May is the month we usually circle with a fat red crayon in our appointment diaries. It is The Turning Point, the month where buttery sunshine, freshly lacquered toenails, and placid cross-breezes in otherwise stuffy apartments lure one away from indoor obligations in favor of outdoor frolicking. It is a just reward for slogging through the harsh wallop of winter and insulting slush of early spring.
May is meant to be camping season.
Assuming that the sky simply could not--wouldn't dare--unleash one more torrent, we determined last weekend would be the season's inaugural firepit lighting. Dismissing dismal weather reports, we cockily hatched plans for Dutch oven stews and improved-upon baked beans and spring-worthy champagne cocktails. We even hoped to squeeze in a rousing round of badminton. So much optimism--and all of it dashed against the cold, entirely unmoved, slate-gray sky. But as the rain continued unabated, so did the beckoning of the outdoors. Finally, we pulled on galoshes, piled a platter high with spring edibles, and set up a campsite beneath the (somewhat leaky) overhang of our front porch. From this vantage point, we had a lovely vista of Brooklyn's alternate-sides parking, the untrammeled expanse of a newly laid speed bump, and the neighborhood's stray cat wrestling with a squirrel.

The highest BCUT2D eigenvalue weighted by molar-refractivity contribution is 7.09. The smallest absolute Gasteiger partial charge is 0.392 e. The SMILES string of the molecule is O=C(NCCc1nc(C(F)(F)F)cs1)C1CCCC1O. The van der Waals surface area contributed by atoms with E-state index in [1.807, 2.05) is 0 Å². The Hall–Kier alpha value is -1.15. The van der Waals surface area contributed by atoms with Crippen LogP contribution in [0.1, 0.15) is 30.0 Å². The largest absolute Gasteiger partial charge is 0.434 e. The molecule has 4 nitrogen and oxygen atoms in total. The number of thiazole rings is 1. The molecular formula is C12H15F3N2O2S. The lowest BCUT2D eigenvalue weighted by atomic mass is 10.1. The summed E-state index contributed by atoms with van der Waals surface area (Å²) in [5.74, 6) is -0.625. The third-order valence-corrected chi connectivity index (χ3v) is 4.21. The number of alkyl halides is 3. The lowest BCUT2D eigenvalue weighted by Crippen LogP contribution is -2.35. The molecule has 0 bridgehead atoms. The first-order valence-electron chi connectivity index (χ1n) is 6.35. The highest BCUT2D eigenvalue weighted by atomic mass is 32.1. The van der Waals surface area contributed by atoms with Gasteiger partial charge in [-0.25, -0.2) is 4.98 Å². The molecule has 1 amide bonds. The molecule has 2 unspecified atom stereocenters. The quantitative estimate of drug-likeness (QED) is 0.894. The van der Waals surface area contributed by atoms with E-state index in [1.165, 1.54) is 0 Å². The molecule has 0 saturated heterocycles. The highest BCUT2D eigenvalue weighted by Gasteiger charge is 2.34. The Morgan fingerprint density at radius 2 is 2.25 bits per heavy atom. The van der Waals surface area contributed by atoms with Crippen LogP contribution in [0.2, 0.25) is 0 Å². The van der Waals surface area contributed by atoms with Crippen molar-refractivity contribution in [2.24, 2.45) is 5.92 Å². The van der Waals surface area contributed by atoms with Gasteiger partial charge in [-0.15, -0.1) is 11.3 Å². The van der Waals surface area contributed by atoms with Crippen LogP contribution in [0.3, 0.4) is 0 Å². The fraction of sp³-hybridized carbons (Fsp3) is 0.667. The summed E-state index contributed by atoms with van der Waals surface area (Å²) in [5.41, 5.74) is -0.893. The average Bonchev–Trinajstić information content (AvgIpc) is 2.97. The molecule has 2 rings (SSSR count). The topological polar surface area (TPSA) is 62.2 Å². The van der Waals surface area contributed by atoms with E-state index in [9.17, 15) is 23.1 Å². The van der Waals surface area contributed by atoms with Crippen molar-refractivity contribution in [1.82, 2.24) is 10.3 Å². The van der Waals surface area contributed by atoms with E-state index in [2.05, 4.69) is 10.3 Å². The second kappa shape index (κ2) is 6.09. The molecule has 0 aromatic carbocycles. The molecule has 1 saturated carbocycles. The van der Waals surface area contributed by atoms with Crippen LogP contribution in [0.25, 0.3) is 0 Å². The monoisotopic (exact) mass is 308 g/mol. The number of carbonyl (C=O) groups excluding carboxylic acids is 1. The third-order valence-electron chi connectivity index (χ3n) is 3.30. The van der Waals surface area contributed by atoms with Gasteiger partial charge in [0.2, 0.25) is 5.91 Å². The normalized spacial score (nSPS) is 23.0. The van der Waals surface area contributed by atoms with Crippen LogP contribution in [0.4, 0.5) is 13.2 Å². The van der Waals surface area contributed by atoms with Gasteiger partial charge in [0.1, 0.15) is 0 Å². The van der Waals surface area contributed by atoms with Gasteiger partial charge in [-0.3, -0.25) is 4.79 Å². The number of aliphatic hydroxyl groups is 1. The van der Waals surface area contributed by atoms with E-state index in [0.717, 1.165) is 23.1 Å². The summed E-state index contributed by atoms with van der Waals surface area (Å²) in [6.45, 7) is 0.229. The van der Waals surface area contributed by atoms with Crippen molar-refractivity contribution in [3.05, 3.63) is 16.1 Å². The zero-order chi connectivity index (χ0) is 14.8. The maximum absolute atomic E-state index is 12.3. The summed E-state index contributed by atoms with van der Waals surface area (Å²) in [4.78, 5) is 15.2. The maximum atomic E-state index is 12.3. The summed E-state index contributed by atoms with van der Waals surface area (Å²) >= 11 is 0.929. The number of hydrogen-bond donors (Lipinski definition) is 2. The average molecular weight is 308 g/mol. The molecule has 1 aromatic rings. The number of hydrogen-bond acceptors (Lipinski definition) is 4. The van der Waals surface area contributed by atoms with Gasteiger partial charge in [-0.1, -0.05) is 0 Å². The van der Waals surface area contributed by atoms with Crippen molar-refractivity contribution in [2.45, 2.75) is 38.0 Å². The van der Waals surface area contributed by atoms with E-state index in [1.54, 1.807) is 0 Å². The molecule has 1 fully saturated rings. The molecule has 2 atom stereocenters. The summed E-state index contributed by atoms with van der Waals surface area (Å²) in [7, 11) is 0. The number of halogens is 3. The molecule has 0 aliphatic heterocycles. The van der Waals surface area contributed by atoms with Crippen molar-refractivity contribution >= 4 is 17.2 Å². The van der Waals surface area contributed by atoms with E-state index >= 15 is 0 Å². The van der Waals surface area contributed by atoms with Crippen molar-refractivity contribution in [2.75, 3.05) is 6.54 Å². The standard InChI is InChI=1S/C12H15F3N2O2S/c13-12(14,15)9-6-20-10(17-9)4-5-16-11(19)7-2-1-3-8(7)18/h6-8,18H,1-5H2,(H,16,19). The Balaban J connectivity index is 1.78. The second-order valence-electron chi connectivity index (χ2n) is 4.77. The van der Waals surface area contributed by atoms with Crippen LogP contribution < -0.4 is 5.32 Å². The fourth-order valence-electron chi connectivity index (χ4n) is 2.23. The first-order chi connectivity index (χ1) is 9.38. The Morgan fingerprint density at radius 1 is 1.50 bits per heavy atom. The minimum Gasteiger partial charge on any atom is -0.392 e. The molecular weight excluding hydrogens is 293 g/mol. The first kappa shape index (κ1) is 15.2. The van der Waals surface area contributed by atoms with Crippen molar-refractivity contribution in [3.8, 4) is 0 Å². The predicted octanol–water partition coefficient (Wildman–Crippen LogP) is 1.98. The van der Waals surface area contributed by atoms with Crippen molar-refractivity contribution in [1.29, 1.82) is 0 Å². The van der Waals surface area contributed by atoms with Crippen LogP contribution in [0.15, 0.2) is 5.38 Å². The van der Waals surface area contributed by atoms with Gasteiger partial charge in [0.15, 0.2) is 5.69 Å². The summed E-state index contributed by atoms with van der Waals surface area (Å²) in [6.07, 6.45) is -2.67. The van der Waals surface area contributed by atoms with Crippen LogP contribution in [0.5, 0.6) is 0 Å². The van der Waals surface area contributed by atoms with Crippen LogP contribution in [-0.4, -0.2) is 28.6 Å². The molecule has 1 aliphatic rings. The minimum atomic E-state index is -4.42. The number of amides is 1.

But the cool, damp air refreshed and the food more than satisfied. We were in the mood for a ploughman's platter kind of meal, but lighter: whole smoked trout (procured at the farmer's market, but tasting of campfire nonetheless); a lemony, hazelnut-studded salad of spring vegetables that requires no blaze, just one's trusty vegetable peeler; crumbled aged cheddar; crusty bread; and the first strawberries of the season. Naturally, we included a frequently topped-off carafe of rose wine.
In the event that you, too, are flushed with a cabin fever that ought to be spring fever, we present this delicate, no-cook salad of shaved asparagus, carrots and parsnips. It is perfect for drizzly May dining, comes together awfully quickly, and will probably have you gazing longingly at your macintosh in a week or two. Just be sure to dig up the smallest and crispest vegetables you can find, as those will be the sweetest and most tender.
A mound of leftover carrots and parsnips also provides an opportunity to practice one's whittling skills.
SHAVED SPRING VEGETABLE SALAD WITH TOASTED HAZELNUTS
1 tablespoon freshly squeezed lemon juice
1/4 teaspoon kosher salt
2 tablespoons extra-virgin olive oil
1/4 pound small, crisp parsnips, trimmed and peeled
1/4 pound small, crisp carrots, trimmed and peeled
1/4 pound medium, crisp asparagus, ends trimmed
1/4 cup toasted, coarsely chopped hazelnuts
2 tablespoons chopped fresh chives
Crumbled cheese, such as aged cheddar or feta
Freshly ground black pepper, to taste
1. In a small bowl, whisk together the lemon juice and salt. Whisk in the oil.
2. Using a vegetable peeler, peel the vegetables, head to toe, into long pretty ribbons. Continue ribboning until the vegetable is just a stub of its former self. Transfer them to a bowl, then toss with the vinaigrette, hazelnuts, and chives.
3. Arrange salad on a rustic-looking platter that wouldn't be out of place in wild environs. Garnish with cheese and black pepper and serve.